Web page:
A widespread but localised species of ancient woodland and other places with old trees. Two very different colour forms exist – the ‘type’ form with a white tail and broad yellow collar (a superb mimic of the Tree Bumblebee, Bombus hypnorum) and the all-yellow form ‘oxycanthae’ (a mimic of carder bumblebees like B. pascuorum). The latter is very similar to another hoverfly, the late-flying Arctophila superbiens.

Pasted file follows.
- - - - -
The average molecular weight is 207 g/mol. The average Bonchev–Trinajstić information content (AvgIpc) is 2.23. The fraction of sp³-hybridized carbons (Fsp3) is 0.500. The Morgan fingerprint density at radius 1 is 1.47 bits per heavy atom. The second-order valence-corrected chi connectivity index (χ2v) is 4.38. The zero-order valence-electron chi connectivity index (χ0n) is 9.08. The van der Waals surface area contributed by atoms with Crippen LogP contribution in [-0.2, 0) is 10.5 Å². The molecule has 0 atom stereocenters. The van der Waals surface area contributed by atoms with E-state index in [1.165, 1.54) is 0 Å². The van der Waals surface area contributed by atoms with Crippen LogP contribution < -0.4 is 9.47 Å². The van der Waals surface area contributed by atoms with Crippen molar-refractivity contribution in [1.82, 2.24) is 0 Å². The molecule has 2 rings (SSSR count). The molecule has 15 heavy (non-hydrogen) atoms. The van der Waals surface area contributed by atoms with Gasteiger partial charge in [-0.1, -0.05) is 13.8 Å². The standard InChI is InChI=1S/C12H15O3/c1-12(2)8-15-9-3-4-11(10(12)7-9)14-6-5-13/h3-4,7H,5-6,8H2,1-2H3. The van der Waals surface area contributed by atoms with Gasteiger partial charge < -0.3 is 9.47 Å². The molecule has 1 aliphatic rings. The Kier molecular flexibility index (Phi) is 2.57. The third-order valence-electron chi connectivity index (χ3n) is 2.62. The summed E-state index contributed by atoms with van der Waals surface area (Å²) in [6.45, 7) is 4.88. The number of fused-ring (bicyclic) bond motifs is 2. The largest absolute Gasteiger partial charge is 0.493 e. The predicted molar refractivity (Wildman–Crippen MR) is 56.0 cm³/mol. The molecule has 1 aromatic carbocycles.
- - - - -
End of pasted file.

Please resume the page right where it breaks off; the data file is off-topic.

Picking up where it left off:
Both sexes visit flowers like Hawthorn and Bramble. Females are often seen flying slowly around stumps and the bases of old trees in shaded locations. They give a superb impression of a small bumblebee looking for its nest . The larvae develop in wet decaying tree roots and probably old rotten stumps, typically of broadleaved species, though coniferous species can be used abroad…Steve Falk